JACKSONVILLE, Fla. -- A 6-year-old's mom is speaking out after her daughter was escorted out of her Florida school, into a police car and committed to a mental health facility, where she stayed for two days.
Martina Falk said she felt angry and disappointed.
"But I think the biggest emotion I felt was helpless," she said.
She said school staff called Tuesday and said her daughter Nadia, who has special needs, was throwing chairs and having a tantrum.
Then, the school reportedly called a licensed medical health counselor who invoked the Baker Act, a Florida law that allows for the involuntary detention of someone deemed a threat to themselves and others.
Yet body cam video shows officers questioning the school's decision.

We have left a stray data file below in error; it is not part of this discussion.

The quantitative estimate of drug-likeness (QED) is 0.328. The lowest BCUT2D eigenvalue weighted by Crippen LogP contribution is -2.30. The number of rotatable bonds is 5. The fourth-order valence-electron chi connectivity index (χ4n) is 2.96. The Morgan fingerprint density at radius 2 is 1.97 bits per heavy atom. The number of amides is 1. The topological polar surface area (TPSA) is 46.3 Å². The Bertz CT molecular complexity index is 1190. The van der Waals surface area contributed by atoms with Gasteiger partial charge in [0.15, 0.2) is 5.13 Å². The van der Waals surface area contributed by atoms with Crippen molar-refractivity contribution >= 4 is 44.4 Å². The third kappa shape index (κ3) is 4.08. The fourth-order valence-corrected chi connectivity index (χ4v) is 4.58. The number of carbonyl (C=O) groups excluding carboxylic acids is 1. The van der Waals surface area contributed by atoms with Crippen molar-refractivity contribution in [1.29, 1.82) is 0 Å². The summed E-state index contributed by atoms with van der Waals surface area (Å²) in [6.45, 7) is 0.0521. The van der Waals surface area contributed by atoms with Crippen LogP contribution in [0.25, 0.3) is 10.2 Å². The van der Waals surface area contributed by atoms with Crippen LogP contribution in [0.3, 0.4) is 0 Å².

"I think they're pushing her buttons because when I got there, she's been so cooperative with me, talking and sat down ... She's perfect cause she is fine. There is nothing wrong with her," the officer is heard saying.
Now, Nadia's mom is demanding answers.
"There are so many parents who feel helpless, who feel the same way that I feel ... and I'm not going to give up until I get justice," Falk said.
Her attorney also said they are considering legal action, saying the school violated Nadia's civil rights.
In a statement, Duval County Public Schools told ABC News its staff followed procedure and acted lawfully, adding that "the police officers were not present during the events which motivated the school to call child guidance."
Mom speaks out after Florida school asks police to escort 6-year-old to mental health facility
U.S. & WORLD